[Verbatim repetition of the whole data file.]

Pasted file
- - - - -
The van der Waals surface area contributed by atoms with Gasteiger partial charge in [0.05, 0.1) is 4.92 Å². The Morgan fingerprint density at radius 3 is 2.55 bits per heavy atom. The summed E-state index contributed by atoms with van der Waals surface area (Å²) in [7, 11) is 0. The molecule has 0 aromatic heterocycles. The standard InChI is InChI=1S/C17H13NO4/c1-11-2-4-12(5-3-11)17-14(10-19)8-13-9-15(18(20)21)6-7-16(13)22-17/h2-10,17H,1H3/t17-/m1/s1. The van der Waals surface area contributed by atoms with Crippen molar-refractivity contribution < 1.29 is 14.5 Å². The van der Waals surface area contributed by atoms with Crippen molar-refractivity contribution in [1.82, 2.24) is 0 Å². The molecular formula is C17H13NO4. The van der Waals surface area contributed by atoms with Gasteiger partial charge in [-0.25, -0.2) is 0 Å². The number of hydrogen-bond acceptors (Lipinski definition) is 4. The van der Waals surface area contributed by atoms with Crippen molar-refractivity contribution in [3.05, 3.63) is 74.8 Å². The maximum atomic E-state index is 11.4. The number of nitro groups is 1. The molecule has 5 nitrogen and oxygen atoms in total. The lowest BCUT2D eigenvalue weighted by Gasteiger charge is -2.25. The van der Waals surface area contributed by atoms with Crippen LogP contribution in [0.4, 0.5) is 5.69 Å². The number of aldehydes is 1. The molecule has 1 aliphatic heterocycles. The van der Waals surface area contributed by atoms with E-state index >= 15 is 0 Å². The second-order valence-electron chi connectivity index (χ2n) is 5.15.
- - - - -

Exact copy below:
The van der Waals surface area contributed by atoms with Gasteiger partial charge in [0.05, 0.1) is 4.92 Å². The Morgan fingerprint density at radius 3 is 2.55 bits per heavy atom. The summed E-state index contributed by atoms with van der Waals surface area (Å²) in [7, 11) is 0. The molecule has 0 aromatic heterocycles. The standard InChI is InChI=1S/C17H13NO4/c1-11-2-4-12(5-3-11)17-14(10-19)8-13-9-15(18(20)21)6-7-16(13)22-17/h2-10,17H,1H3/t17-/m1/s1. The van der Waals surface area contributed by atoms with Crippen molar-refractivity contribution < 1.29 is 14.5 Å². The van der Waals surface area contributed by atoms with Crippen molar-refractivity contribution in [1.82, 2.24) is 0 Å². The molecular formula is C17H13NO4. The van der Waals surface area contributed by atoms with Gasteiger partial charge in [-0.25, -0.2) is 0 Å². The number of hydrogen-bond acceptors (Lipinski definition) is 4. The van der Waals surface area contributed by atoms with Crippen molar-refractivity contribution in [3.05, 3.63) is 74.8 Å². The maximum atomic E-state index is 11.4. The number of nitro groups is 1. The molecule has 5 nitrogen and oxygen atoms in total. The lowest BCUT2D eigenvalue weighted by Gasteiger charge is -2.25. The van der Waals surface area contributed by atoms with Crippen LogP contribution in [0.4, 0.5) is 5.69 Å². The number of aldehydes is 1. The molecule has 1 aliphatic heterocycles. The van der Waals surface area contributed by atoms with E-state index >= 15 is 0 Å². The second-order valence-electron chi connectivity index (χ2n) is 5.15.